Berger opens a forest animal story with a sense of innocence and natural curiosity. My reader found the words easy to learn and colorful paper collages to inspire him to ask many questions about the collages, such as do forest animals really wear clothes and why doesn’t the mama bear have clothes on? Do bears get to choose round holes or caves to sleep in? Why do tree leaves have words on them and the cave rocks have numbers? Do trees really have a shadow? Where do squirrels and rabbits really sleep? Above the ground or under the ground? How can I know spring is here? I told him the artist had used recycled paper to make the beautiful pictures, he laughed and said, oh that lady! We have read her other stories that have trash paper pictures. We then discussed other ways to use recycled paper other than make pictures. He thought a game board would be the most fun because he could invite his friends over and tell them about the story.
FINDING SPRING is a great resource for the home or school library of children between the ages of two through eight. I thought a game board was a great idea for the classroom to draw a map of where Maurice went, then place squares for the different forest animal homes and Decorate the Great Hill as the winner’s circle. Use dice and cut-in-half 3 x 5 cards with unexpected directions to move around the board. The first person to reach the Great Hill wins. Mapping and using problem-solving skills, social interaction, turn taking, and using imagination are great practice skills for the student. FINDING SPRING can encourage language arts and science by answering the questions mentioned. Math skills can be practiced by counting the same type of animals.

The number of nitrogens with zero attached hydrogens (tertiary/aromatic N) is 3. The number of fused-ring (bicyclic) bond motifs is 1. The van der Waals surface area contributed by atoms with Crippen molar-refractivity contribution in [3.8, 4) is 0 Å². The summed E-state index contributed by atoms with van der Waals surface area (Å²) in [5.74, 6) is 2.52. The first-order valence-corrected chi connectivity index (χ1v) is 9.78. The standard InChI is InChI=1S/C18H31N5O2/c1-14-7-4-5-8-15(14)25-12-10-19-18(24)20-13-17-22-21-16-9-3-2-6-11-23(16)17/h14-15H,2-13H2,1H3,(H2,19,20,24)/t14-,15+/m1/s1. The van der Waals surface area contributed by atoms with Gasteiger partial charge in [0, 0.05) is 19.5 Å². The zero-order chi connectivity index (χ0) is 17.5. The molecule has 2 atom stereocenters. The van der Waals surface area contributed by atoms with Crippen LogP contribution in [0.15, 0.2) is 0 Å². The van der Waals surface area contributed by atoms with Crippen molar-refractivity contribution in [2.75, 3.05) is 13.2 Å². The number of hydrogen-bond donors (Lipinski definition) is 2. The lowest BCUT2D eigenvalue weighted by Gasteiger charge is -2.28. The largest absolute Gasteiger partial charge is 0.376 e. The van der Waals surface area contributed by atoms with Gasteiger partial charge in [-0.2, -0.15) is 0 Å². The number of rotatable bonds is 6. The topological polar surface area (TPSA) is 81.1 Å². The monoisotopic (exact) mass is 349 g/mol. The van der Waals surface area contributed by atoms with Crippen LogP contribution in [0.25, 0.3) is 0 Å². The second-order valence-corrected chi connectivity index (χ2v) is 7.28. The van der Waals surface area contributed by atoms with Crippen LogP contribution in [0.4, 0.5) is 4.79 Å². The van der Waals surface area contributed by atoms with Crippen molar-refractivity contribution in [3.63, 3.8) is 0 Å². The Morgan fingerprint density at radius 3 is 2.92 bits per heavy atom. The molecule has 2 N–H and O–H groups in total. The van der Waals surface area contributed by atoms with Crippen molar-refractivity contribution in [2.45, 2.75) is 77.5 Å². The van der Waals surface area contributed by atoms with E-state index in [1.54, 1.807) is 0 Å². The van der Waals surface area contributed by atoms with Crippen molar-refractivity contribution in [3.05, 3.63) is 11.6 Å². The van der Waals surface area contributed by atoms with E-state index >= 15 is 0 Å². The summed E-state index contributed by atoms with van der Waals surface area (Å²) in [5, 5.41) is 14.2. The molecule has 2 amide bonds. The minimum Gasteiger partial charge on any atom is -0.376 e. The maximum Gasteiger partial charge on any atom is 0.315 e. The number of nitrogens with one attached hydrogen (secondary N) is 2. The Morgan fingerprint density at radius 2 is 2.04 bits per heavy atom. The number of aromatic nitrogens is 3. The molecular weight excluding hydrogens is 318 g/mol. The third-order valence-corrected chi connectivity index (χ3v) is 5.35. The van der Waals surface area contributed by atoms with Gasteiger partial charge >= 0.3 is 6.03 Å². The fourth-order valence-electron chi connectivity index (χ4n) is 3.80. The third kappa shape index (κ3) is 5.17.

Thank you Carin Berger for another great child-inspiring picture book.
In this story a mother bear tires to convince her little cub, Maurice, that it's time to hibernate and sleep the winter away. Maurice has other ideas though, and while mama bear sleeps, Maurice ventures off to explore alone. [yikes wrong message here IMO]
While little Maurice is off on his own he meets other critters along the way and some mysterious white flakes falling from the sky as well. He's convinced he has found spring. He finds his way back home to his mother bringing a snowball with him. Once home he dozes off to sleep, and when he wakes he finds that his snowball has melted -- can spring be far away?
My favorite part of this book was the fantastic illustrations and handcut art work that details the forest and the change of seasons. The story was cute enough, but honestly, to me it seemed to send the wrong message -- a little one sneaking out to explore while his mother slept.
With "Finding Spring," author and illustrator Carin Berger has created a delightful story that little ones are sure to love. Maurice the bear embodies the curiosity that all children possess, and the excitement he feels over his first spring–and his inability to sleep because of it–is something kids will identify with. The pictures, which are cut-paper collages made in Berger’s unique and award-winning style (and will be familiar to readers who have seen other examples of Berger’s work), capture the whimsical nature of this adorable story. "Finding Spring" is sure to be loved by young kids, older kids, and their parents alike!
Review originally written for San Francisco Book Review.